buzzboy
buzzboy SuperDork
4/30/22 12:29 p.m.

I want to sell my E36 M3ti and it has a (mildly) blown headgasket(i think). Figure it's worth more and easier to sell fixed, than broken. I don't trust myself to do it. At all. Especially if it needs machine work(overheated straight 6, never!) I would love to throw money at the problem. 

How does one go about picking a shop to do this kind of work? I'm kind of in BFE so I'd be traveling. Not really the kind of thing where I want to go down to the corner gas station. 

MrFancypants
MrFancypants HalfDork
4/30/22 12:50 p.m.

I like to look for independent shops that specialize in and employ one or more master technicians for the specific make of the vehicle that needs work. Every job I've had done with these shops have turned out great and not needed any follow up work on my part. With my Volkswagen every time any other type of shop has touched it, including dealerships, I've had to dig back in and fix something they messed up.

Dusterbd13-michael
Dusterbd13-michael MegaDork
4/30/22 12:54 p.m.

I know that there are some well loved bmw shops around Charlotte 

I see the scca guys talking about them sometimes. 

 

Id ask your local club and see who they would use.

pointofdeparture
pointofdeparture UltimaDork
4/30/22 1:12 p.m.

Already some good advice from the others. Definitely look for marque specialist indies (this is huge, I have never been burned by a reputable indie, but I sure have been burned by "general auto repair" shops) and ask your fellow local auto enthusiasts who is good in the area.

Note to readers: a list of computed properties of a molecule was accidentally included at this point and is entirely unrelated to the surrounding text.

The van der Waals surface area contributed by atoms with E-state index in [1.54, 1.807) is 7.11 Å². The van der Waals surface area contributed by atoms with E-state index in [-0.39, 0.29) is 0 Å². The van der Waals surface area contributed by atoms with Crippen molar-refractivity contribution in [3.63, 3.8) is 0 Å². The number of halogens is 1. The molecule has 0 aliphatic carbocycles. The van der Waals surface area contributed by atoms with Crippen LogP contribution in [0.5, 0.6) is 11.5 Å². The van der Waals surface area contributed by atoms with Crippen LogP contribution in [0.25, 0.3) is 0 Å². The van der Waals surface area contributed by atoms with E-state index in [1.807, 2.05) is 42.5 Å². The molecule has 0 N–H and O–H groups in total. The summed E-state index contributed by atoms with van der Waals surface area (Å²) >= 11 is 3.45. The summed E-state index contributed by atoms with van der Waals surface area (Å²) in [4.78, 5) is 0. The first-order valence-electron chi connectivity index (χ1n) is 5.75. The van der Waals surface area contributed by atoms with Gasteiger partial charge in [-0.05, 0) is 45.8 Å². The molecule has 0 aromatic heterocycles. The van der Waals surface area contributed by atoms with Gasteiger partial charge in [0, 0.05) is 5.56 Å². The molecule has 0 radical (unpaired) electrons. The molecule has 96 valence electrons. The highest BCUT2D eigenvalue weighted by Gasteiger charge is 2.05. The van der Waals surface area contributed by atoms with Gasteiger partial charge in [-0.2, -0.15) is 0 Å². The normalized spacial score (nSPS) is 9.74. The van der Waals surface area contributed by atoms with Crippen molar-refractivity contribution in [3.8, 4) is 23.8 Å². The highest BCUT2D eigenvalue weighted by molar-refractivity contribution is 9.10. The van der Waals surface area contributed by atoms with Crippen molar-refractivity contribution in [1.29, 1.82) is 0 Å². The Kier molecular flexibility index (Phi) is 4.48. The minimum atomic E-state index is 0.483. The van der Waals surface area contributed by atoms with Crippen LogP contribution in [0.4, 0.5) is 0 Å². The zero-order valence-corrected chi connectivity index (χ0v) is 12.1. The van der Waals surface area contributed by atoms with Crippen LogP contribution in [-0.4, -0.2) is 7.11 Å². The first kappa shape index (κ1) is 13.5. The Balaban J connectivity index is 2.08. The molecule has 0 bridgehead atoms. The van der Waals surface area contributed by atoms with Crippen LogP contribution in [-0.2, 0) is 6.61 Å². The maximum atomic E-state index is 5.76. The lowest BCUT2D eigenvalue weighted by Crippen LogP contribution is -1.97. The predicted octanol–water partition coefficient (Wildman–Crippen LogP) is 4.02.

Thanks to the Internet we also have tools like Yelp and Google Reviews that can be helpful. You can assume that some person will get a bug up their ass and leave a one star review for just about anything so you're not looking for a perfect five stars, but definitely skim the reviews and get a sense of how average people are treated by a given shop.

Also, and this must be said, be willing to pay for good work. I'm currently following a thread on another forum by a guy who tried to save $800 on an engine build/swap by taking it to a general "tuner shop" instead of a marque specialist. The tuner shop screwed up the engine build (improper oil pickup installation) and it threw a rod out of the side of the block during its first track day. Now they're not standing behind the work because "we did everything the swap guide said we were supposed to do." Obviously, the $800 saved is now a drop in the bucket compared to the time, money, and stress of doing it all over again.

Teh E36 M3
Teh E36 M3 UltraDork
4/30/22 6:07 p.m.